By this time Labor’s polling had well and truly returned to earth. The CPRS decision was a killer blow, directly undermining the political persona Rudd was creating. He was the least-known prime minister of the modern era, having only been in politics since 1998, and mainly known for appearing on breakfast television. He lacked the decades in public life that Hawke, Keating and Howard all brought to the prime ministership, which made them known quantities for voters.

When he walked away from the CPRS, he set voters wondering what exactly he stood for — and whether he stood for anything at all. The conviction leader of the apology, Kyoto and the GFC suddenly looked like an ordinary, jobbing politician who would do anything to save his backside under pressure.

And without his shield of popularity, Rudd was suddenly vulnerable.

The idea of removing Rudd — at that stage at the nadir of his polling, but still faring better than John Howard at a similar point in 1998 — was first mooted four weeks before the actual assassination, as right-faction figures began workshopping an act unheard of even within the NSW Labor Party — executing a successful first-term leader.

David Feeney and Bill Shorten, a man convinced of his own call to greatness and of Rudd’s malfeasance in failing to recognise it, combined with Mark Arbib — whom Rudd had rapidly promoted on his arrival in the Senate — and South Australian Catholic hard-liner Don Farrell, who had knifed predecessor Linda Kirk for backing Rudd against Kim Beazley in 2006, to form a right-wing push aimed against their leader. Their only, but fundamental, problem was that the one candidate to replace Rudd, Julia Gillard, was unconvinced and unwilling to participate.

Still, the participants weren’t idle. There was careful backgrounding of journalists about internal NSW Labor polling showing the party faced a disaster. The disastrous Penrith state by-election in June was blamed on Rudd as much as the discredited NSW Labor Party. Caucus was becoming increasingly panicky about Labor’s chances at the forthcoming election and whether Rudd had a plan to win.

And there may have been polling other than NSW Labor’s. The mining industry was conducting its own polling for its war against Rudd. Labor sources suggest John Connolly and Partners, a high-profile marketing, lobbying and reputation-management firm, conducted polling for BHP, one of its lobbying clients; BHP’s key internal lobbyist was former Labor luminary Geoff Walsh. Walsh met with one of the assassins, Arbib factotum Karl Bitar, during the mining war.

The last chance for the dispatch of Rudd before Parliament rose for winter — and the election campaign unofficially started — was at the end of June. Still, there was no challenger; a caucus meeting that week passed uneventfully. But Rudd, again demonstrating how rattled he was, had already blinked and asked his chief-of-staff, Alister Jordan, to canvass his support within the party against Gillard.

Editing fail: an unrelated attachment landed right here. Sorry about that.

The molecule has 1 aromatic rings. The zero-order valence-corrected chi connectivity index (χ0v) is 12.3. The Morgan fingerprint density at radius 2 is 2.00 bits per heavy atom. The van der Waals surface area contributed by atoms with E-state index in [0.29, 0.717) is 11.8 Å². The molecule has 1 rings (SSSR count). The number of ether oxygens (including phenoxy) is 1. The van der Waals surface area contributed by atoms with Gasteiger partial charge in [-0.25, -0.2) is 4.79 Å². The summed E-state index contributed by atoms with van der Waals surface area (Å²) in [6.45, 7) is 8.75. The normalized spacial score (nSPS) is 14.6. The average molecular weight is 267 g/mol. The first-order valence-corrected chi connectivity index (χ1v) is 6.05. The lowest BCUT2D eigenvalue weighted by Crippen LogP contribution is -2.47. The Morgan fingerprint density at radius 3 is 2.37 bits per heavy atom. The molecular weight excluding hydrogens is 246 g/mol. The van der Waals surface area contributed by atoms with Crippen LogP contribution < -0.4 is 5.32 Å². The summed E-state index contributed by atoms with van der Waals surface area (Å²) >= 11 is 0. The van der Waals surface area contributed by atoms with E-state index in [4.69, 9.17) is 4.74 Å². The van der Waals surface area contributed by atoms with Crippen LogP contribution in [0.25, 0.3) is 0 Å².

The revelation stunned caucus: here was further evidence — indeed the final straw — of just how dismissive Rudd could be of his colleagues, sending out a staffer to talk about the most crucial issue between an MP and his or her leader. And it infuriated Gillard, sending her into the fray. Rudd had lit the spark and the conflagration consumed him.

Several things drove the massive flow of votes to Gillard on the night of June 23: years of resentment toward Rudd and his management style; the knowledge that once the plot to oust Rudd was revealed, any result other than a Gillard elevation would wreck Labor’s electoral chances; and the conviction that Gillard would do better than Rudd, or at least could hardly do as badly.

To that end, Labor figures say, the plotters, including Arbib, took the astonishing and unprecedented step of circulating the mining industry polling among MPs, showing disastrous outcomes for Rudd Labor in the seats of Greenway and Lindsay. At that stage, Rudd and Swan were said to be on the cusp of a deal to resolve the stand-off with the miners, which might have served as a circuit-breaker for Rudd. But the assassins struck before any deal could be finalised. Gillard and Swan signed off on an agreement just days later.

So who was responsible for the downfall of one of Australia’s most popular prime ministers?

“Kevin Rudd,” says Labor elder Robert Ray, without a moment’s hesitation. “He had so alienated everyone by his arrogance and hubris that the moment the figures collapsed he had no protection.”

Rudd has long been perceived as an outsider in his own party, and his alienation from his colleagues was the key to his downfall. And yet his prime ministership personified modern Labor. In its centralisation and micro-management, its mistrust of MPs, its lack of adherence to core values, and most of all in its fragility and skittishness, it reflected a hollowed-out, managerial party that is no longer sure what it stands for.

Rudd’s overthrow and the subsequent wreck of the Gillard prime ministership showed that Labor can change its leaders, but they aren’t the problem. The party itself is.

*This essay is just a taste of what’s to come as part of the top-secret project from Paul Barry that Crikey subscribers will soon have access to …